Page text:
Differential attainment has been widely observed in United Kingdom (UK) medical training, with minority ethnicity being associated with reduced success in recruitment and progression through training. Specialty training in Public Health in the UK recruits candidates with medical as well as non-medical backgrounds. At the request of the UK Faculty of Public Health and Health Education England, we sought to examine whether differential attainment may or may not be occurring in the multi-stage recruitment process.
We analysed 3 years of national recruitment data into Public Health specialty training to identify whether demographic characteristics including age, sex, ethnicity and professional background were associated with successful recruitment.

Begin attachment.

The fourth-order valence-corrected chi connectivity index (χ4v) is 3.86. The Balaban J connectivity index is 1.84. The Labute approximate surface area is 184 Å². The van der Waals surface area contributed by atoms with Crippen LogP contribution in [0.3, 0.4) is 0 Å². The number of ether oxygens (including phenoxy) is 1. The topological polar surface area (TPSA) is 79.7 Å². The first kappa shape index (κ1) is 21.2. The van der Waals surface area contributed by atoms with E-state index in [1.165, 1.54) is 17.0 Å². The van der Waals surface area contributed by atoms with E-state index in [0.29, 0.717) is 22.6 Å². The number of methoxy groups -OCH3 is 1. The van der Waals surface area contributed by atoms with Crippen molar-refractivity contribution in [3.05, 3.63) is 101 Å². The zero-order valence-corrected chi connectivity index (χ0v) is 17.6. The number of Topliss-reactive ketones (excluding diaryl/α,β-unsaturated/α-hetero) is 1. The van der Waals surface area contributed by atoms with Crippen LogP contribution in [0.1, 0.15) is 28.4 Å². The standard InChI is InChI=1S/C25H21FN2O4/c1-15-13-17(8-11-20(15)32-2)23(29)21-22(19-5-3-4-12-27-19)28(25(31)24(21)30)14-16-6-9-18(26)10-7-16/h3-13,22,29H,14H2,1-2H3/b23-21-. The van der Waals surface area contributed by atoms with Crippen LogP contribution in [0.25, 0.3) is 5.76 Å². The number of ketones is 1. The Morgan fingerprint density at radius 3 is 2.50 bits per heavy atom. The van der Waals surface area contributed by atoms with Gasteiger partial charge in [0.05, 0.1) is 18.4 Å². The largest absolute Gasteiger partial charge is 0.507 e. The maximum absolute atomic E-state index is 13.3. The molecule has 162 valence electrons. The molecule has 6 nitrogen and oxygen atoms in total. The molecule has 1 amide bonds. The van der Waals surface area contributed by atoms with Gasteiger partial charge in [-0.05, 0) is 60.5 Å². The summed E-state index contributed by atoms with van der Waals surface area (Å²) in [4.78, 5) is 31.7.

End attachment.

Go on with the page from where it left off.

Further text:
In total 2252 applications between 2018 and 2020 were analysed. Candidates who were older, Asian, black or from backgrounds other than medicine were significantly less likely to progress from the psychometric testing stage than the white British group. Fewer statistically significant differences were observed at the final stage of recruitment involving interviews, group work and a written task.
The findings suggest that older candidates those from some ethnic minority backgrounds and those from backgrounds other than medicine are disadvantaged by the current recruitment process, with differential attainment associated with the psychometric testing stage.